[Wonderfully was the Church of Christ preserved in the first ages of its establishment. What but Omnipotence could have kept it, amidst all the assaults which it had to endure on every side? But God had said, that “the gates of hell should not prevail against it:” and it yet exists, a monument of his Almighty power. And what is every individual believer, but a spark kept alive in the midst of the ocean? Verily, if “He who dwelt in the bush,” which, though burning, was not consumed, had not dwelt in us, we must all have been consumed long ago. But the mercy vouchsafed to the Prophet Elisha has been renewed to us; yea, and is renewed at this very moment, if we had but eyes to see it. There are chariots of fire, and horses of fire, round about us: and it is through their incessant and effectual interposition that no enemy has been able to prevail against us. There is not one of us that is not a witness for God, in this behalf.]


The blessings of his grace—

[What glory was seen in the Church on the day of Pentecost! That out-pouring of the Spirit, by which such miraculous effects were instantaneously produced, and so many souls converted unto God, when was any thing like it seen, from the foundation of the world? Such extraordinary manifestations of the Divine glory have, indeed, long since ceased in the Church: but is not God yet present with us? Yes, he is present, as he has said: “Lo, I am with you always, even to the end of the world.” Wherever his Gospel is preached with fidelity, there may the lighting down of his arm be seen; there are sinners quickened from their death in trespasses and sins, and enabled to live unto their God in righteousness and true holiness. And are there none here present who can bear witness to this truth? Yes, brethren, I bless God that there are those amongst you who can bear witness that God is with his Church: and that his word is still, as formerly, the power of God unto salvation! Nor is it only by the manifestations of his love to your souls that God is seen: he has raised up from amongst you, I trust, many who, by making their light to shine before men, constrain even the ungodly world to glorify him. His people are yet “lights shining in a dark world,” and “cities set on a hill.” They are still, as heretofore, “epistles of Christ, known and read of all men:” and “God is glorified in them,” as he is not in the whole world besides.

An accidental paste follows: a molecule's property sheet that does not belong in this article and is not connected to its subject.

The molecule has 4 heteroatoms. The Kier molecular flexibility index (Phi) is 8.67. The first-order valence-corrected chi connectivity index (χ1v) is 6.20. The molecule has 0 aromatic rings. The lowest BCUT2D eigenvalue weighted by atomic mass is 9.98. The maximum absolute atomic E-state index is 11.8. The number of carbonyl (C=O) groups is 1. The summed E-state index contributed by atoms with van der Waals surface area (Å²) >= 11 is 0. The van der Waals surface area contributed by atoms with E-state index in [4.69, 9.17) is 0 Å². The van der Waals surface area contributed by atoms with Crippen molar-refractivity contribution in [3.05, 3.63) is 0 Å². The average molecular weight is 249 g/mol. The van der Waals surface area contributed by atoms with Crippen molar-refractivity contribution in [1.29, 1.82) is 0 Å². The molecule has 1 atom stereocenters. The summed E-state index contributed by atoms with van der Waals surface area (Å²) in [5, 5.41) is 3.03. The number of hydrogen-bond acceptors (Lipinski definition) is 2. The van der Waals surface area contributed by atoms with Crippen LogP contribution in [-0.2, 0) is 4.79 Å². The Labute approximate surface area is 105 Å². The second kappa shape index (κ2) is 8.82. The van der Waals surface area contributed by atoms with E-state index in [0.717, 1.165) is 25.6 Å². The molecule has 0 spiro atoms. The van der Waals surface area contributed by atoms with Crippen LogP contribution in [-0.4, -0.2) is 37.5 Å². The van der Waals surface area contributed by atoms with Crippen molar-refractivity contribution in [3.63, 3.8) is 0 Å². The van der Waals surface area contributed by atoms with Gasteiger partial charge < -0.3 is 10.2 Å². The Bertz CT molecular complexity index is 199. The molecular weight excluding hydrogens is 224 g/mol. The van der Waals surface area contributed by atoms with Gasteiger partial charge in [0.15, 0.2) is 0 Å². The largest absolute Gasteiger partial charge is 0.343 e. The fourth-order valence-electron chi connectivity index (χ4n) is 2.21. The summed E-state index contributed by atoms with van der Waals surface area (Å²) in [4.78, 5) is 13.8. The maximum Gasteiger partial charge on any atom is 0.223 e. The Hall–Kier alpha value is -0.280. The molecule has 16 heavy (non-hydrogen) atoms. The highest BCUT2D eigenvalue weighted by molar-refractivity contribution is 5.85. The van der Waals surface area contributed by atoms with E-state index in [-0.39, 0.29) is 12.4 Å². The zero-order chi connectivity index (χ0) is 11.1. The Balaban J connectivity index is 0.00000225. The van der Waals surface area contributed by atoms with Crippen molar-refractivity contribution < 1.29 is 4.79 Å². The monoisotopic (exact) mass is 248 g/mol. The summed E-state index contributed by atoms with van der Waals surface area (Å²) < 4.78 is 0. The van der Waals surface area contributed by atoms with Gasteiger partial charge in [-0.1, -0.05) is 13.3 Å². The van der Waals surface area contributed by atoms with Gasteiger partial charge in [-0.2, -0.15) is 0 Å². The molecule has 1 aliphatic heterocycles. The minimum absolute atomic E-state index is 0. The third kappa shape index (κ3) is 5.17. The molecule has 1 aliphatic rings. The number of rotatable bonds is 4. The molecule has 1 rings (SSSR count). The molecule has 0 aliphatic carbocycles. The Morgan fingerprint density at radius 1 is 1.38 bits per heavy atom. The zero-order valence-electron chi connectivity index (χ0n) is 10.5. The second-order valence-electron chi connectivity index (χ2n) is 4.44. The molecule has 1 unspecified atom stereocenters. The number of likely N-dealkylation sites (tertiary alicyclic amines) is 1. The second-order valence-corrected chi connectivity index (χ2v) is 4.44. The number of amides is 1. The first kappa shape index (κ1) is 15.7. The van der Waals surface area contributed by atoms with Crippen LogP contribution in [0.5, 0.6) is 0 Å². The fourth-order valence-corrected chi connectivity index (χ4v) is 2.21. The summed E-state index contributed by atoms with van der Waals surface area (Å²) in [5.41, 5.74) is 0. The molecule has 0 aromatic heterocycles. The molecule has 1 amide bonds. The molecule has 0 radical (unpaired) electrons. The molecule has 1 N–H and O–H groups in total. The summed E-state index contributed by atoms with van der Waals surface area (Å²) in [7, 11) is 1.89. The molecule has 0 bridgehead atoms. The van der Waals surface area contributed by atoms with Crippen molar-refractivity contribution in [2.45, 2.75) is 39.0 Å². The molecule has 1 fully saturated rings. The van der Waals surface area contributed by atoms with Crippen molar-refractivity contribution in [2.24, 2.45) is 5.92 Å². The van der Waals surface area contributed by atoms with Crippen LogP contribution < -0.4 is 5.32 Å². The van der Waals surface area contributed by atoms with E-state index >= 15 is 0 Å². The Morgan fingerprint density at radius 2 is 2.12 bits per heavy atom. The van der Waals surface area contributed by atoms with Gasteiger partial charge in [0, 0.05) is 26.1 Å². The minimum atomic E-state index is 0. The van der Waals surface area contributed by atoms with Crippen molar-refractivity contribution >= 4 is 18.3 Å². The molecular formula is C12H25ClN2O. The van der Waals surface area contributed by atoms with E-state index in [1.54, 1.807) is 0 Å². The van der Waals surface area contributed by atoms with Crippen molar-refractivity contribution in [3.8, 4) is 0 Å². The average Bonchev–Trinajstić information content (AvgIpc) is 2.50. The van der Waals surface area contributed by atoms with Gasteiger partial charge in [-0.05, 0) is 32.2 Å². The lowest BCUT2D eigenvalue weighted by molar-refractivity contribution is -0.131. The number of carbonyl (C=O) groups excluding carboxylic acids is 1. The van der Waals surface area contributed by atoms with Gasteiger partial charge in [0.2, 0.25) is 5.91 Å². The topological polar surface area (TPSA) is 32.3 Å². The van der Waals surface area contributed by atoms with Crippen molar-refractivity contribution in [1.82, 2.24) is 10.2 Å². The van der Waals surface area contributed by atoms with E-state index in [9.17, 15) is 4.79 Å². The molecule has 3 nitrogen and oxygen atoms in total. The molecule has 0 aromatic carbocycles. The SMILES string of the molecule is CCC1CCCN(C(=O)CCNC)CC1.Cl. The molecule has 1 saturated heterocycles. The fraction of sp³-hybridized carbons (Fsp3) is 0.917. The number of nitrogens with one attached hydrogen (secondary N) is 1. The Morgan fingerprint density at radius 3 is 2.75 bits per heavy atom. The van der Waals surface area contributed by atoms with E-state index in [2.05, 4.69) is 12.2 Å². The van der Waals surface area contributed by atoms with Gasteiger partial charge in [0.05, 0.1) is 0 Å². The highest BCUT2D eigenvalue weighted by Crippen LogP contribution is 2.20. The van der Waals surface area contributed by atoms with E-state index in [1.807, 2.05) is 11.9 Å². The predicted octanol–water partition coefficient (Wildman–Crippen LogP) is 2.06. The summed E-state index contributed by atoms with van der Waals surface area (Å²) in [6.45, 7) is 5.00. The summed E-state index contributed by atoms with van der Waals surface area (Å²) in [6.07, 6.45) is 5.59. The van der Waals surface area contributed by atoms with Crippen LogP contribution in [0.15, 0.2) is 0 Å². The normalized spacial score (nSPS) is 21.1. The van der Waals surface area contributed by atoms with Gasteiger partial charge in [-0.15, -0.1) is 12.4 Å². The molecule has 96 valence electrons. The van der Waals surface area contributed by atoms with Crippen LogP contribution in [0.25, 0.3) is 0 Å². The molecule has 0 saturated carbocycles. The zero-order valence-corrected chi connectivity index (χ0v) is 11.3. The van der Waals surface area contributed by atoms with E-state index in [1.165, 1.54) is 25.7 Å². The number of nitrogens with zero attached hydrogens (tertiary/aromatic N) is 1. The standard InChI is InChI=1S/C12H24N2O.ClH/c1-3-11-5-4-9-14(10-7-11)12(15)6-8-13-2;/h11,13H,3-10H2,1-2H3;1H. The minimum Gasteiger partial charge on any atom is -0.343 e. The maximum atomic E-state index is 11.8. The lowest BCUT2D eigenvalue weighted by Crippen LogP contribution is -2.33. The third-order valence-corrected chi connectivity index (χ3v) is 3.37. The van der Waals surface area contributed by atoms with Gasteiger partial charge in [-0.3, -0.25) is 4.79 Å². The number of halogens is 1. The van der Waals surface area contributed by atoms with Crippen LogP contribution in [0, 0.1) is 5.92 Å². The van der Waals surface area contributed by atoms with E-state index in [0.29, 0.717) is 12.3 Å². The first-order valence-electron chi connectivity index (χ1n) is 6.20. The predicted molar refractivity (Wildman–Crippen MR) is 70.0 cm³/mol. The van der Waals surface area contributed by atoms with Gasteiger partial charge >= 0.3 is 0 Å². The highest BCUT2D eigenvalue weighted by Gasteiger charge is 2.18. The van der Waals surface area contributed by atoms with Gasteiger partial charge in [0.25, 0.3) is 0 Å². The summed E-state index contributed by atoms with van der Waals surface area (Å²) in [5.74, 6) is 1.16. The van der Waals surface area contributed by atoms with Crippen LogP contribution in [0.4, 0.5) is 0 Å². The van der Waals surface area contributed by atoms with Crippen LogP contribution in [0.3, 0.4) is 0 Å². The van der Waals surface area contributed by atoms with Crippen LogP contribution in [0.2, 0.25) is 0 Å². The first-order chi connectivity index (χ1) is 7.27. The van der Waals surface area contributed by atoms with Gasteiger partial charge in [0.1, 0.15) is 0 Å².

How he shall be seen, admired, and glorified in them at the last day, when the whole number of his elect shall be assembled before his throne, every one shining forth in his Saviour’s image, I forbear to say. But, in a measure, that time is already commenced; and we enjoy even now, in our better moments, the dawn of that bright and blessed day.]

As an improvement of our subject, let us contemplate,

What reason we have for thankfulness in the review of the past—

[As, at the rebuilding of Jerusalem, enemies arose to obstruct its progress, so, in every place where a Church is erected for the Lord, are enemies without number ready to destroy it. The same I may say respecting every soul that sets himself to seek the Lord. Where shall we find one who has not many difficulties to contend with; and that too, not only from avowed enemies, but from professed friends. But here we are, this day, monuments of God’s tender care; and, I would hope too, of his effectual grace. Let us not overlook this great transcendent mercy. Let us remember to whom alone we are indebted, if we have not long since fallen by the devices of our great adversary, and made shipwreck of our faith: and let us give glory to God, as a faithful and promise-keeping God.]


What ground we have of hope, prospectively, in the time to come—

[“The name of the Lord is a strong tower; to which, if we run, we shall be safe.” Let no confederacy then, of men or devils, alarm us. “Greater is He that is in us, than he that is in the world.”Our enemies may be mighty; but our Friend is Almighty. He can do every thing for us, and every thing in us. Only let us look to Him, and rely on Him, and “no weapon that is formed against us shall ever prosper.”]

Verse 8


Zechariah 2:8. He that toucheth you toucheth the apple of his eye.